Having taken piano lessons at an early age the man born Clive Powell in the cotton weaving area of Leigh, Lancashire became a professional musician in the 1950s playing at holiday camps before departing to London aged 16 to seek his fortune. He touted his talents up and down the legendary Tin Pan Alley area of Denmark Street just off Soho where he was spotted by impresarios Lionel Bart and Larry Parnes who christened him Georgie Fame – somewhat against his will. Working with touring rock and rollers like Joe Brown, Gene Vincent and Eddie Cochran young Fame became battle hardened and was snapped up by Billy Fury in 1961 to lead his backing band The Blue Flames for whom he arranged and sang. The Blue Flames and Fury parted company and so Georgie took over and secured a three-year residency at the Flamingo Club. The debut Rhythm and Blues at the Flamingo came out in 1963 and was engineered by Glyn Johns and produced by Cliff Richard’s console maestro Ian Samwell. After promoting himself via the offshore pirate radio stations Fame struck gold with his version of “Yeh, Yeh”, a tune first recorded by Mongo Santamaria in the Cuban style. The next significant hit, “Get Away”: was another #1 in 1966 with production from Denny Cordell and a Clive Powell writing credit. The perfect sound for the emerging summer of love with its carefree mood “Get Away” also did well for Georgie in America where Imperial signed him.
In 1967 Fame followed the Beatles’ “Hello, Goodbye” to the top slot with the million selling “The Ballad of Bonnie and Clyde”, inspired by the then current movie. Using an authentic depression era arrangement, banjo, trumpets, trombones, bass and drums, Fame made a smart career move by shifting himself away from the pin-up status he had grown tired of and headed towards mainstream entertainment as a solo artist with high class material like “Sunny”, “Peaceful” and “Seventh Son” ushering him towards the new decade as a household name rather than a straight forward pop star.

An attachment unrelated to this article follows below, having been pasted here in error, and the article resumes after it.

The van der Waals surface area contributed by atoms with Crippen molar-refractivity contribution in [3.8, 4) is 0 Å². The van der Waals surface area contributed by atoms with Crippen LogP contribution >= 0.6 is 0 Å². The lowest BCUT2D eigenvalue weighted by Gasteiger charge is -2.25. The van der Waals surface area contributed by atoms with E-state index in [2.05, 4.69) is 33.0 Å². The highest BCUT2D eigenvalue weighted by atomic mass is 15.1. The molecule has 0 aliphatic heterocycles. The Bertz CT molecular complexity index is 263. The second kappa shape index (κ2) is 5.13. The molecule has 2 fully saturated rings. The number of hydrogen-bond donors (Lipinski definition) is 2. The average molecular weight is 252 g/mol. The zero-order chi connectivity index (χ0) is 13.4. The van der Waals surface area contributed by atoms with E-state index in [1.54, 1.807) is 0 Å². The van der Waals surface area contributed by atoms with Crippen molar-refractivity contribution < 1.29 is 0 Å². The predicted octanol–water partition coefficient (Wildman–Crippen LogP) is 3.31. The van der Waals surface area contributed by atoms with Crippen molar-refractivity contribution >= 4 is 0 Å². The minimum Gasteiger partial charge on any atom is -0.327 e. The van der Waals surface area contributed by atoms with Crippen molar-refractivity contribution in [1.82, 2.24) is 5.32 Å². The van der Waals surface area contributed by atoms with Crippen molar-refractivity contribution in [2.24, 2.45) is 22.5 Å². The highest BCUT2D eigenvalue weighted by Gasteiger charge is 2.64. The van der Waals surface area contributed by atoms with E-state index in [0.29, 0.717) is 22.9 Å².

He was back in the charts in 1971 thanks to the super catchy duet “Rosetta”, recorded with his old friend Alan Price, and the two kindred spirits shared a career path for a while until George reformed The Blue Flames and then took to working with classical orchestras and big bands, writing jingles for TV ads, and theme music for TV shows and feature films. His excellent contribution to the movie adaptation of Joe Orton’s Entertaining Mr. Sloane gave him extra kudos.
Georgie is such a prolific artist that it would take several books to deal with his catalogue adequately but there are many key moments: Sound Venture (1966) is a jazz pop crossover with a crack horn section and a sound that was a definitive influence on the young Elvis Costello. His self-titled debut for the Island label in 1974 is a marvellous thing with covers of J.J. Cale’s “Everlovin’ Woman” and the Slickers’ “Johnny Too Bad” bookending his talents.
The Sonet release Sylvia Vrethammar and Georgie Fame - In Goodmansland is a gem from 1983 and the Verve issued Tell Me Something – The Songs of Mose Allison (featuring Van and Georgie, Mose and Ben Sidran) is a classic worthy of discovery as is How Long Has This Been Going On (Georgie, Van and various friends).
In the new millennium we point you towards Sweet Things, part of the British Beat 40th anniversary series. Hear Fame pour his magic over Lee Dorsey/Allen Toussaint’s “Ride Your Pony” and Willie Nelson’s “Funny How Time Slips Away” and then dig his take on the soulful beats of “Walking the Dog”.